2. Methods

2.1. Sampling

A consistent protocol for the survey of vertebrate fauna has been established in the Northern Territory over the period 1988 to the present [38], during which more than 5,000 quadrats have been sampled. Over the course of this systematic sampling, the selection of locations of quadrats was generally related to providing regional inventory, rather than the consideration on which the present study focuses.

Briefly, the sampling provides a measure of the abundance of frog, reptile, bird and mammal species over a 72 h period for a marked 50 m × 50 m quadrat (for mammals, reptiles and frogs), nestled within a 1 ha quadrat (for birds). For each individual species, the abundance measure was derived from live-trapping results (for frogs, reptiles and mammals; using 20 Elliott traps, four cage traps and two pitfall buckets) and timed searches (for birds—eight instantaneous counts; and for other taxa—three 10 min day-time searches and two 10 min spotlight searches at night).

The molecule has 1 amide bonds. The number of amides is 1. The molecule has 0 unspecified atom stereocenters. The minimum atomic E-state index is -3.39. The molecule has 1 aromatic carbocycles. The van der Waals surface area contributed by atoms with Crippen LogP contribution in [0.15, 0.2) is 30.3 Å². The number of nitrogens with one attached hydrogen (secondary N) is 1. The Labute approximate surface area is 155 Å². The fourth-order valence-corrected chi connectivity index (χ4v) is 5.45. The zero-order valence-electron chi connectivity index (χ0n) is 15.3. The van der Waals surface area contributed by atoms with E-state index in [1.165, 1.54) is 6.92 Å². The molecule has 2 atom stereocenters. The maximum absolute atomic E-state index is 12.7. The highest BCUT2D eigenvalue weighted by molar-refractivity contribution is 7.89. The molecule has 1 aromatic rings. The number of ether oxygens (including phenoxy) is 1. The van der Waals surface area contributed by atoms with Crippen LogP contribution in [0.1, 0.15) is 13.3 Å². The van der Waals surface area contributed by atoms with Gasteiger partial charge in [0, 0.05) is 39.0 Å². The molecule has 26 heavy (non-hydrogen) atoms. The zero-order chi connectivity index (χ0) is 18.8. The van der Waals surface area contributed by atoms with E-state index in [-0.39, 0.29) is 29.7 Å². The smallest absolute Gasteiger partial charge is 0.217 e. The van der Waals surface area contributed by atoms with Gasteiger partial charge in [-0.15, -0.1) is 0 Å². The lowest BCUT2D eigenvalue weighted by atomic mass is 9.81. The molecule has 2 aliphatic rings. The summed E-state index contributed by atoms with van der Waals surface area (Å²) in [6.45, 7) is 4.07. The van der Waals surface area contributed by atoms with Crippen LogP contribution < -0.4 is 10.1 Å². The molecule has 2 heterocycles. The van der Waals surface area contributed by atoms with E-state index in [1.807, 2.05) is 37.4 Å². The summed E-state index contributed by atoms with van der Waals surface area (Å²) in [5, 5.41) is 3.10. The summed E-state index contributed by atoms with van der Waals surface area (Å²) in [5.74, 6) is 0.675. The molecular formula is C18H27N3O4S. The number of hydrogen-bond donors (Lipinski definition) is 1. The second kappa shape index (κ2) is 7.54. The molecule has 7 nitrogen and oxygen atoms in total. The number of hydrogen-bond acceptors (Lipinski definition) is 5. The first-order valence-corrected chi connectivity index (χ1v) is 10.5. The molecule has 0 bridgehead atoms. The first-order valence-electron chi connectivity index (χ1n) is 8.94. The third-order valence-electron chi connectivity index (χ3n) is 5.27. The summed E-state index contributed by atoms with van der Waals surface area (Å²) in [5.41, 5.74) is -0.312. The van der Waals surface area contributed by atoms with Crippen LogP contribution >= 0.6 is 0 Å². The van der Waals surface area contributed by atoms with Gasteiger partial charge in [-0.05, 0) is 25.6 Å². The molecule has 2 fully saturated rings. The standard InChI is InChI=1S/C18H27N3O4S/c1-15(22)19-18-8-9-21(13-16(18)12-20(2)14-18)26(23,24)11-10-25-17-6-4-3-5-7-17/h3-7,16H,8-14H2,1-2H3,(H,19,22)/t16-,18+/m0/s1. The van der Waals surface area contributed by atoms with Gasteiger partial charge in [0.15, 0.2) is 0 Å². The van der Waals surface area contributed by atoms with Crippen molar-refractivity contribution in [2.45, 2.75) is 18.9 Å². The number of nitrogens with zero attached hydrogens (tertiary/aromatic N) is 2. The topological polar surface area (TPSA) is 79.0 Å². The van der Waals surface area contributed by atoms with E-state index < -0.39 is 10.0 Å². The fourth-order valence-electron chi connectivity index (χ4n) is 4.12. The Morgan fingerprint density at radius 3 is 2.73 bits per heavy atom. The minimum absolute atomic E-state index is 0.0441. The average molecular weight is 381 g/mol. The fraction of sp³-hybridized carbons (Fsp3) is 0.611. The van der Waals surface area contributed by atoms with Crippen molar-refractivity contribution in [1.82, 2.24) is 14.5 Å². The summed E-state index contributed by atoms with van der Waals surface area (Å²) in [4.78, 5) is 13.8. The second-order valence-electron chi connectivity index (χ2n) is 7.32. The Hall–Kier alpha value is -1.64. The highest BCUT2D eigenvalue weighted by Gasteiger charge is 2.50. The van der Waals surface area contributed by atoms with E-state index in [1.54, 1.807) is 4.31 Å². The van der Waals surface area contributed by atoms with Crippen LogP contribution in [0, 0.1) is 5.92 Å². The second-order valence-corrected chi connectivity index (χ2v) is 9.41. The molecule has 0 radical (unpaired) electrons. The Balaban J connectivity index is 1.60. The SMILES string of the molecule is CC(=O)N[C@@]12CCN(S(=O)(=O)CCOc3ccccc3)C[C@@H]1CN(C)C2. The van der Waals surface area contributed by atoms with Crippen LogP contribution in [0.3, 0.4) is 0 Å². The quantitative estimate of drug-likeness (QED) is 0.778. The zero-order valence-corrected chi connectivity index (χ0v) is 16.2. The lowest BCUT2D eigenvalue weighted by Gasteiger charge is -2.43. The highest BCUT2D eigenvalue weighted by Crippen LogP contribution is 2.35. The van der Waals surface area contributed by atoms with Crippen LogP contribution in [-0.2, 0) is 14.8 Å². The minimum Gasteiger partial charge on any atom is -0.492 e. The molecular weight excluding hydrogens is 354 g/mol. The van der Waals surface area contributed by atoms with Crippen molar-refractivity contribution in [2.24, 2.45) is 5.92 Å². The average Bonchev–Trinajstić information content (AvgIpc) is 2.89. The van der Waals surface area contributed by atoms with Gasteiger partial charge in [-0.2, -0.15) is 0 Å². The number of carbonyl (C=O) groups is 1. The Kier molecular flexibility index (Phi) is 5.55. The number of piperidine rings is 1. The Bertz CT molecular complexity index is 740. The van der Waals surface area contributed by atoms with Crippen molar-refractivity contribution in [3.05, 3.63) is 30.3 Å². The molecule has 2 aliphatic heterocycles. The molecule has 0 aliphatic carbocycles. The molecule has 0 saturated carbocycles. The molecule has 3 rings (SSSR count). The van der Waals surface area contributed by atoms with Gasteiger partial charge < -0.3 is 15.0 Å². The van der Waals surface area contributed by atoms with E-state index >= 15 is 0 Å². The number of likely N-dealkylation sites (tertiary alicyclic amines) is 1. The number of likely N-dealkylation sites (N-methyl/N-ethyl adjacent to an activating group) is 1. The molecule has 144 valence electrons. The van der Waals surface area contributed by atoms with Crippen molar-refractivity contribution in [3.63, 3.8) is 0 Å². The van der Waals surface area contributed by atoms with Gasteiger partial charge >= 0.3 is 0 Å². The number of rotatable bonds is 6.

A set of environmental variables was recorded for every quadrat, including basal area for all woody plant species, rock cover and a five-class scale (from 0 (no apparent impact) to 5 (severe impact)) for each of a range of disturbance variables (including weeds, pigs, fire and livestock or feral stock): see [39] for more details of scoring for these disturbance values. The average annual rainfall of every quadrat was estimated from modelled surfaces in ANUCLIM [40].